OBAMA: Good afternoon, everybody. What a year, right? Just last night, I tried to sign on to Twitter to wish everyone a happy holiday, but Michelle wouldn’t give me my password. She said it embarrassed her when no one retweets my jokes. I guess I’m just too boring.
OBAMA: Normally, I use these end-of-the-year press conferences to run down what we’ve accomplished over the preceding twelve months. Then I take a couple of questions from you guys. Today, the format will be slightly different. Let’s talk about the future.
On Monday — just three days from now — the 538 Americans who make up the Electoral College are scheduled to gather in statehouses around the country, where they will cast their votes for the next president. This is all part of our political process to ensure the peaceful and democratic transfer of power. Normally, the casting of these votes is a formality. But 2016 is not a normal year.
Donald Trump, as you all know, prevailed at the polls in 30 states. Together, those states have 306 electoral votes. The question that many of us have been struggling with is whether Donald won fair and square. After the election, we read what appears to be a Facebook status update from one of Vladimir Putin’s political allies, Aleksandr Dugin: “Washington is ours.” Think about that for a moment.
Now, we in the White House already knew that the Russians were trying to interfere with the election. We shared some information with the public over the summer. Later, we called Putin’s government on the nuclear hotline and told them to stop. But this gloating from Dugin — that really got to me. As if America were some banana republic where the will of the people can be manipulated through disinformation. Yes, some of my predecessors have done the same to our neighbors in Latin America and elsewhere. But don’t expect me to just lie back and take it if I see evidence that it’s being done to us.
We know that the Russian government hacked into the systems of both major U.S. parties, Republicans and Democrats. But the emails that they chose to publicize were carefully chosen to cause embarrassment to only one party — the Democrats. And you might remember that Donald, in the middle of the campaign, made a direct request of the Russian government to keep doing what they were doing. “Russia, if you’re listening,” he said, “I hope you find the 30,000 emails that are missing.”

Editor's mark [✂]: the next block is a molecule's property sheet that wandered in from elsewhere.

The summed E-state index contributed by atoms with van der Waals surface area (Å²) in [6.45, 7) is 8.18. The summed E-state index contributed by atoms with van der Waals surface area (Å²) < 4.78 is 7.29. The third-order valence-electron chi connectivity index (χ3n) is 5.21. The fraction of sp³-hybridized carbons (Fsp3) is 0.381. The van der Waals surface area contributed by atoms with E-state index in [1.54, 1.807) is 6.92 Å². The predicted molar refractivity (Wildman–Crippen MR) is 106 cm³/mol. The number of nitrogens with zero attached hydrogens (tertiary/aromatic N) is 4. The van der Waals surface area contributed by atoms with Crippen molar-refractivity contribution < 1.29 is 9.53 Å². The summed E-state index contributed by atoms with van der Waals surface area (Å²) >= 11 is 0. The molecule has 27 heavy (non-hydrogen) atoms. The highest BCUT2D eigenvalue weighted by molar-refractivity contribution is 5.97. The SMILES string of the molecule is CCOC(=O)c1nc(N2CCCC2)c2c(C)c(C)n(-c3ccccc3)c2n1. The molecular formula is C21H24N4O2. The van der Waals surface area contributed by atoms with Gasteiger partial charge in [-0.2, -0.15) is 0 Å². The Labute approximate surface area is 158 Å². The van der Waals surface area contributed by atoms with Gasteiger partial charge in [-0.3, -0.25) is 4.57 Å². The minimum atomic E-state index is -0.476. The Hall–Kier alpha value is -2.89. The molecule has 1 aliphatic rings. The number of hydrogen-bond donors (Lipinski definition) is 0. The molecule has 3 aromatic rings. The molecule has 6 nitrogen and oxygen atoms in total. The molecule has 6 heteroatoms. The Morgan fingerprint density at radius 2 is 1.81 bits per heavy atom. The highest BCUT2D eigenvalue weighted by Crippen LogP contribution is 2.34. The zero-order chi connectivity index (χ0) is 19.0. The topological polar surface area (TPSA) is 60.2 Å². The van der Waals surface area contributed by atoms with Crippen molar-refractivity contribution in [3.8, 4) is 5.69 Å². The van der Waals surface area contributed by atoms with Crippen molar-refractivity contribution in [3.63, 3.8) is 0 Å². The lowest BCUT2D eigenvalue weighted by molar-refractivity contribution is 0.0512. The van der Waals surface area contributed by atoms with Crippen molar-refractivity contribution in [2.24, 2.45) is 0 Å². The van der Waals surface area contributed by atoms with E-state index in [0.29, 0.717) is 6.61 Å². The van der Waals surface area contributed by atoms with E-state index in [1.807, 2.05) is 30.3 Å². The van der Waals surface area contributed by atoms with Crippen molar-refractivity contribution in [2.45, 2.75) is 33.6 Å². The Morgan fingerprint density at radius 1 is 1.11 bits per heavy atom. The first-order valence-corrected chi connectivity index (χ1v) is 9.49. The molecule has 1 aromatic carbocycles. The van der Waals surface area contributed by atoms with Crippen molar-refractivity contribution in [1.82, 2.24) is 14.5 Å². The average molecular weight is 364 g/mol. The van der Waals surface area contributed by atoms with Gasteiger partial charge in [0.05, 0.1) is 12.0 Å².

Now, do we know that Putin personally authorized these hacks? No. We don’t. But we do know some of the names of the folks who ordered and carried out these hacks. They belong to the Russian military and intelligence apparatus. We know who they are and what they said, because — and this may not come as a complete surprise — we are listening to their phone calls. So if you’re wondering whether something very wrong happened during the weeks leading up to November 8, something that threatens the self-rule we’ve enjoyed for the past 240 years, let me give it to you straight: The answer is yes, and the evidence is strong.
After the election, I reached out to Donald. I tried to explain to him why this hacking stuff is a problem, not just for Democrats, but for our entire system of government. I showed him the evidence collected by our intelligence community that demonstrates the Russian government’s involvement in these hacks. I asked him to promise that as president, he would continue my investigation of what happened, so that we could prevent this from happening again.